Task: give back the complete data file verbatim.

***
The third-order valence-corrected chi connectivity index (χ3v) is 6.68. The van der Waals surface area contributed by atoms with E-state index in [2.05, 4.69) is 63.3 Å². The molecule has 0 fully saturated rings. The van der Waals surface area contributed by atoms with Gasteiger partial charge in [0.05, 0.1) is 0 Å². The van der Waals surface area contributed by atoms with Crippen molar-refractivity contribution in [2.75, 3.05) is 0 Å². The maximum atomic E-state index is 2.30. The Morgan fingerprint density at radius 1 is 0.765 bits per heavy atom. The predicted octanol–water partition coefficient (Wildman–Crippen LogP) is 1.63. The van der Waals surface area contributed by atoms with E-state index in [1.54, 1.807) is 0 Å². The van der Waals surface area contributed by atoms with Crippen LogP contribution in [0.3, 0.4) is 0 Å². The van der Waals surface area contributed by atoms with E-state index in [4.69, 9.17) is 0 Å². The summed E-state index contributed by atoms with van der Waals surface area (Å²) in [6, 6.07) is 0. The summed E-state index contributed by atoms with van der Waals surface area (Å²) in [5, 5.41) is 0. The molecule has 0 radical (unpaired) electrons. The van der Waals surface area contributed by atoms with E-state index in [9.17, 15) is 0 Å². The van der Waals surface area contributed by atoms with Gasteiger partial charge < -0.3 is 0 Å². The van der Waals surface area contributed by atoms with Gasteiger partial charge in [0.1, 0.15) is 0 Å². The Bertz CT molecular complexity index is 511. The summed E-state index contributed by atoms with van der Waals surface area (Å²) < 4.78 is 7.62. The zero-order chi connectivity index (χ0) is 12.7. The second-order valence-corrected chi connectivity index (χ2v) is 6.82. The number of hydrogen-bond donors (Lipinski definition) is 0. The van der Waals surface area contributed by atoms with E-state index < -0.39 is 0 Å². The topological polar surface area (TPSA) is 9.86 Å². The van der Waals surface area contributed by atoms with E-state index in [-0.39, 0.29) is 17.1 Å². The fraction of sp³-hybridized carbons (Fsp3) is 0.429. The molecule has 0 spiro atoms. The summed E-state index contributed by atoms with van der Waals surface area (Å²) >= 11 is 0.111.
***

The third-order valence-corrected chi connectivity index (χ3v) is 6.68. The van der Waals surface area contributed by atoms with E-state index in [2.05, 4.69) is 63.3 Å². The molecule has 0 fully saturated rings. The van der Waals surface area contributed by atoms with Gasteiger partial charge in [0.05, 0.1) is 0 Å². The van der Waals surface area contributed by atoms with Crippen molar-refractivity contribution in [2.75, 3.05) is 0 Å². The maximum atomic E-state index is 2.30. The Morgan fingerprint density at radius 1 is 0.765 bits per heavy atom. The predicted octanol–water partition coefficient (Wildman–Crippen LogP) is 1.63. The van der Waals surface area contributed by atoms with E-state index in [1.54, 1.807) is 0 Å². The van der Waals surface area contributed by atoms with Crippen LogP contribution in [0.3, 0.4) is 0 Å². The van der Waals surface area contributed by atoms with E-state index in [4.69, 9.17) is 0 Å². The summed E-state index contributed by atoms with van der Waals surface area (Å²) in [6, 6.07) is 0. The summed E-state index contributed by atoms with van der Waals surface area (Å²) in [5, 5.41) is 0. The molecule has 0 radical (unpaired) electrons. The van der Waals surface area contributed by atoms with E-state index in [9.17, 15) is 0 Å². The van der Waals surface area contributed by atoms with Gasteiger partial charge < -0.3 is 0 Å². The van der Waals surface area contributed by atoms with Gasteiger partial charge in [0.1, 0.15) is 0 Å². The Bertz CT molecular complexity index is 511. The summed E-state index contributed by atoms with van der Waals surface area (Å²) < 4.78 is 7.62. The zero-order chi connectivity index (χ0) is 12.7. The second-order valence-corrected chi connectivity index (χ2v) is 6.82. The number of hydrogen-bond donors (Lipinski definition) is 0. The van der Waals surface area contributed by atoms with E-state index < -0.39 is 0 Å². The topological polar surface area (TPSA) is 9.86 Å². The van der Waals surface area contributed by atoms with E-state index in [-0.39, 0.29) is 17.1 Å². The fraction of sp³-hybridized carbons (Fsp3) is 0.429. The molecule has 0 spiro atoms. The summed E-state index contributed by atoms with van der Waals surface area (Å²) >= 11 is 0.111.